If there is one exercise that is both loved and hated it is the plank. The plank is a great exercise for core strength and stability. It can be used as a preventative measure for low back pain as well as a rehab procedure for low back pain. It’s a great functional exercise that translates into many other exercises. Lastly, it is a great way to build those 6-pack abs, if that’s what you’re into. None of that matters, however, if you are doing it wrong. So, I’m going to teach you how to do it right and how to make the most out of your time spent doing it.
The great thing about the plank is that it requires no exercise equipment to do. You can do this exercise in the comfort of you own home, your office, at the gym and literally anywhere else you can think of. There are also many different variations of the plank, some of which I covered in an earlier post that you can find here. For now, I will simply be covering the forearm plank.
Performing the perfect plank
- Begin the plank by resting your forearms, elbows and palms firmly on the floor. Your elbows should be directly beneath your shoulder joints.
- Your toes should also be grounded shoulder width apart and firmly on the floor.
- Your knees, pelvis, and torso should be lifted off the ground, being held up with only your forearms and toes in contact with the floor.
- Your ankles, hips, shoulders and ears should form a straight line from one to the next.
- A deep diaphragmatic breath should be taken in and correct bracing of the core should begin at the start of the exercise.
- At this point, you should begin pulling towards your forearms with your feet and pulling towards your feet with your forearms. You will feel a total core contraction when you do this correctly. (Note: this step is isometric only, you are not actually going to be moving your arms or feet.)
- Now you will hold this position for as long as you can without sacrificing form.
- The second you feel like you are too fatigued to hold this perfect form, you need to relax back down to the floor and take a break.
- Repeat the process.
The Do’s and Do Not’s
- Keep spine neutral
- Keep elbows, forearms, and palms firmly on the floor
- Keep elbows directly below and in line with your shoulders
- Keep toes planted firmly on the floor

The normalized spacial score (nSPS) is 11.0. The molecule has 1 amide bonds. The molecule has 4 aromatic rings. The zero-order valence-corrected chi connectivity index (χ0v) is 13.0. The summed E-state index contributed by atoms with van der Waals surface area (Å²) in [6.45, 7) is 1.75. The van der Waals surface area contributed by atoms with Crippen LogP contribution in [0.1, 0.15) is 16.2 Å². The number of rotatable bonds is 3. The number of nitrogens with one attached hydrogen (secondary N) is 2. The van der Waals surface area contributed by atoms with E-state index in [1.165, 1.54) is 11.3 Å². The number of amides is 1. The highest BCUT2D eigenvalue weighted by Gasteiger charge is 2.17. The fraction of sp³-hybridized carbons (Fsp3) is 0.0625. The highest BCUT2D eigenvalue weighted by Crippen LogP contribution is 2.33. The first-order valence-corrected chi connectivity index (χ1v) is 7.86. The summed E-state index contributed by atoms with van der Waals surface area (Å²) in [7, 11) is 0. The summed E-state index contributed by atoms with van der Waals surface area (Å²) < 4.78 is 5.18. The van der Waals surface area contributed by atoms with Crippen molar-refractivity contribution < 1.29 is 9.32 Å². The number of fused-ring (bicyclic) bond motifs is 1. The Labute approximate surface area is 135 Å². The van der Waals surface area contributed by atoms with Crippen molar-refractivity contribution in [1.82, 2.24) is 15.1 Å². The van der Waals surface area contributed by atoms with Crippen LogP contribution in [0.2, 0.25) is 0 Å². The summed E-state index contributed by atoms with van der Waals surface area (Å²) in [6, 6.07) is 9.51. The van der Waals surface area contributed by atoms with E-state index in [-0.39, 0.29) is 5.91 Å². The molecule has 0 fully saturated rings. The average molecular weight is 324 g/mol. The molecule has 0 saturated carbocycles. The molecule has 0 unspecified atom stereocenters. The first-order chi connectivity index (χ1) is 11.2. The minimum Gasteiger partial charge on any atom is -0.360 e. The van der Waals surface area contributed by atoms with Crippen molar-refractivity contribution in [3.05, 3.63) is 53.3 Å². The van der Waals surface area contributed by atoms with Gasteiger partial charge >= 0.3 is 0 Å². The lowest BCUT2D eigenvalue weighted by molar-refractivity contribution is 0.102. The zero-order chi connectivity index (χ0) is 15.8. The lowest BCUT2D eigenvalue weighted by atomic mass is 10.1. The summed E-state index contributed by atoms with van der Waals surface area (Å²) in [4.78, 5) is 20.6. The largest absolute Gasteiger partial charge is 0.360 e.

- Keep neck in a neutral position
- Perform proper diaphragmatic breathing
- Perform proper core bracing technique (as if bracing to take a punch)
- Isometrically pull the floor with your forearms and toes (you should feel your entire core contract)
The most important nugget I am trying to teach you is the isometric pull between the forearms and the feet. This is an amazing way to truly engage the core and take this exercise to a level you have probably not experienced before.
- Let your lower back sag to the floor
- Jut your butt up into the air
- Jut your neck toward the floor
- Look up at the sky or out in front of you
- Forget to breathe
- Lose your core brace
- Focus too hard on time
The most common mistakes that are made during the plank are losing neutrality in the spine. Often, people let their hips sag down when they get fatigued. This forces the shoulder joints as well as the facet joints of the lower back take on all the weight of the body which is not good for the joints. This also takes all the work away from the core and makes the exercise essentially worthless.
- Standard plank
- Forearm plank
- Knee plank
- Side plank
- Medicine ball plank
- Inchworm plank
- Mountain climber plank
- Stability ball plank (with or without “stir the pot”)
- Renegade row plank
- Unilateral arm raise plank
- Plank with knee tap
- Unilateral leg raise plank
Muscles involved in the forearm plank
- Primary Muscles
- Erector spinae
- Transverse abdominis
- Rectus abdominis
- Secondary Muscles
- Pelvic floor
- Rotator cuff
- Anterior, medial, and posterior deltoids
- Pectoralis major and minor
- Serratus anterior
- Gluteus maximus